Put Wolfgang Tillmans in a room with George Lucas, Michael Bloomberg and Dasha Zhukova and what have you got? The Museum of Modern Art’s (MoMA) annual Party in the Garden (aka PIG), that’s what. This year, due perhaps to the increasingly conflicted nature of philanthropy in art, the 420-person dinner on 7 June became something of an unexpected critique of elitist institutions like MoMA, even while it celebrated its growing inclusiveness.
Star power ruled the evening. Martin Scorsese was in the house, as was the actor/playwright (and board member) Anna Deavere Smith, the architects Elizabeth Diller and Ricardo Scofidio, and a number of artists whose work is in the museum’s collection: Cindy Sherman, Adam Pendleton, Dana Schutz, Alfredo Jaar and Maya Lin, to name a few guests of the mega dealers Larry Gagosian, Marc Glimcher and David Zwirner. (The latter sent partners in his absence.)
Lucas, co-founder of the Lucas Museum of Narrative Art opening next year in Los Angeles, was one of the gala’s four honourees. Another was his wife, the extensively philanthropic co-chief executive of Ariel Investments, Mellody Hobson. To fly the flag for visual artists, we had two activists, Linda Goode Bryant, founder of the widely revered incubator for Black artists, Just Above Midtown Gallery (1974-86), and Tillmans. Both are the subjects of major surveys in MoMA’s autumn schedule.
But evenings like this really belong to the patrons who keep American museums afloat. “So much is spoken at such US events about private philanthropy,” Tillmans whispered in my ear, “when at least half of what they support is paid for by governments in other Western countries.” Then there is the other half. As the board chair of the Institute of Contemporary Arts in London, he’s now organising its first benefit auction.
Speaking without notes, MoMA board chair Marie-Josée Kravis introduced each honouree with so firm a command of their work that some cynics looked around for a teleprompter. All the same, she left it too Scorsese, a past honouree, to toast Lucas and Hobson.
“Mean Streets,” Scorsese recalled, “came out in 1973, the same year as American Graffiti—vastly different movies,” he noted—to knowing laughter—“but the first to use recorded music instead of an original score. George really can see into the future,” Scorsese added, before announcing, with no small irony, that the Hobson Lucas Family Foundation had named a new virtual production facility at New York University (Scorsese’s alma mater) for him, despite his being “a guy known for shooting all of his films on location”. (Bigger laughs.)
Lucas replied, “It’s easier to make a movie than it is to build a museum, especially for art that isn’t usually accepted in museums.” Hobson followed with, “Why do we need another museum? Because we both believe that imagination is fundamental to humanity. One day people will go to the Lucas and find themselves reflected on the walls and in the people who work there.”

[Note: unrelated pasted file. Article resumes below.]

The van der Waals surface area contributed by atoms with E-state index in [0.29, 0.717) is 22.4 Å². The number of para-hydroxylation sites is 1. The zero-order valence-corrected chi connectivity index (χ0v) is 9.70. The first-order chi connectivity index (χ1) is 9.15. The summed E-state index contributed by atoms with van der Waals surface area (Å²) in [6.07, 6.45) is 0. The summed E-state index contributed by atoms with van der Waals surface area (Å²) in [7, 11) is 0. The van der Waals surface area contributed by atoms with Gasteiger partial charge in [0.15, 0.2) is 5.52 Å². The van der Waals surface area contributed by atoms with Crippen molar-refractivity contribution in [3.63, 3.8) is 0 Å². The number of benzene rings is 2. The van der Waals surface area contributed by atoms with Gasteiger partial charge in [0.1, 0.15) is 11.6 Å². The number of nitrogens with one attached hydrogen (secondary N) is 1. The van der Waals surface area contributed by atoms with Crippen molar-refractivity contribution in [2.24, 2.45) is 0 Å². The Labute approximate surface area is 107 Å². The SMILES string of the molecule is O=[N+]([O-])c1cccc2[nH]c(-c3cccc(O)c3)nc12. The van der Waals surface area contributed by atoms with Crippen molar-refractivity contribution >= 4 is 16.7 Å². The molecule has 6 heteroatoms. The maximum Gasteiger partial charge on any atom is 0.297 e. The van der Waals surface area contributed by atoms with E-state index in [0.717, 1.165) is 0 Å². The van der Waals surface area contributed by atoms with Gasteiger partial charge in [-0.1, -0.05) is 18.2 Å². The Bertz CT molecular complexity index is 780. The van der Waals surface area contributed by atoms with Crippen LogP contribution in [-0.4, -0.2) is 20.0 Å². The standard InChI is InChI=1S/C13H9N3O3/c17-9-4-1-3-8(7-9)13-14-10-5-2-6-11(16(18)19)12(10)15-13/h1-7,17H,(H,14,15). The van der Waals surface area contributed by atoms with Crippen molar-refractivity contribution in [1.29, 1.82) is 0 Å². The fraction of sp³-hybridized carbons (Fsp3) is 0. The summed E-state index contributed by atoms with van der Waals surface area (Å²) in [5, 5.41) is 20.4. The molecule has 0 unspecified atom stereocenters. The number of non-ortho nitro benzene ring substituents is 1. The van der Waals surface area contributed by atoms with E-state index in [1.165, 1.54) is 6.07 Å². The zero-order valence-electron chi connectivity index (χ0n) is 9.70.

Was that a dig at MoMA? Bryant, a filmmaker, artist and the power behind Project EATS’s urban farms, was even more direct. While acknowledging that museums—finally—had become more inclusive, she said: “Until recently, I never thought that time could go in reverse. So much is becoming what it used to be. I always thought time would flow. That progress meant forward. And to live in a time when things are going backwards is…challenging.” On a more positive note, she concluded, “Art is human. Only we sapiens can do it. We have the ability to imagine, and take what we imagine, and make it tangible. It is an enormous resource that increasingly we are not acknowledging in ways that we could. We can help time move forward by creating what we imagine.”
Tillmans echoed the sentiment, after recounting his first visit to the US, aged 16, to meet his pen pal in Pennsylvania. A Greyhound bus brought him to New York, where he explored such cultural landmarks as the Fiorucci store and, of course, MoMA. That experience inspired his first work of art. Without losing a beat, he then recalled meeting Roxana Marcocci, curator of his upcoming show, at the Hermitage. That was eight years ago, when, he said, “we all believed, with certainty, that dialogue through art could bring positive change. I still believe in this, however challenging times become. To Look Without Fear is the title of my exhibition. It’s a hope, an encouragement, and it’s a demand…to live without fear in the face of those who would obstruct the freedom of self-expression, of journalism, and of the arts. Please come and see this labour of love that the 16-year-old me could not have imagined.”
Just goes to show: when the unimaginable meets the unpredictable, you get art. Or, as Scorsese put it, “If you cross Star Wars with Raging Bull, you come up with The Irishman.”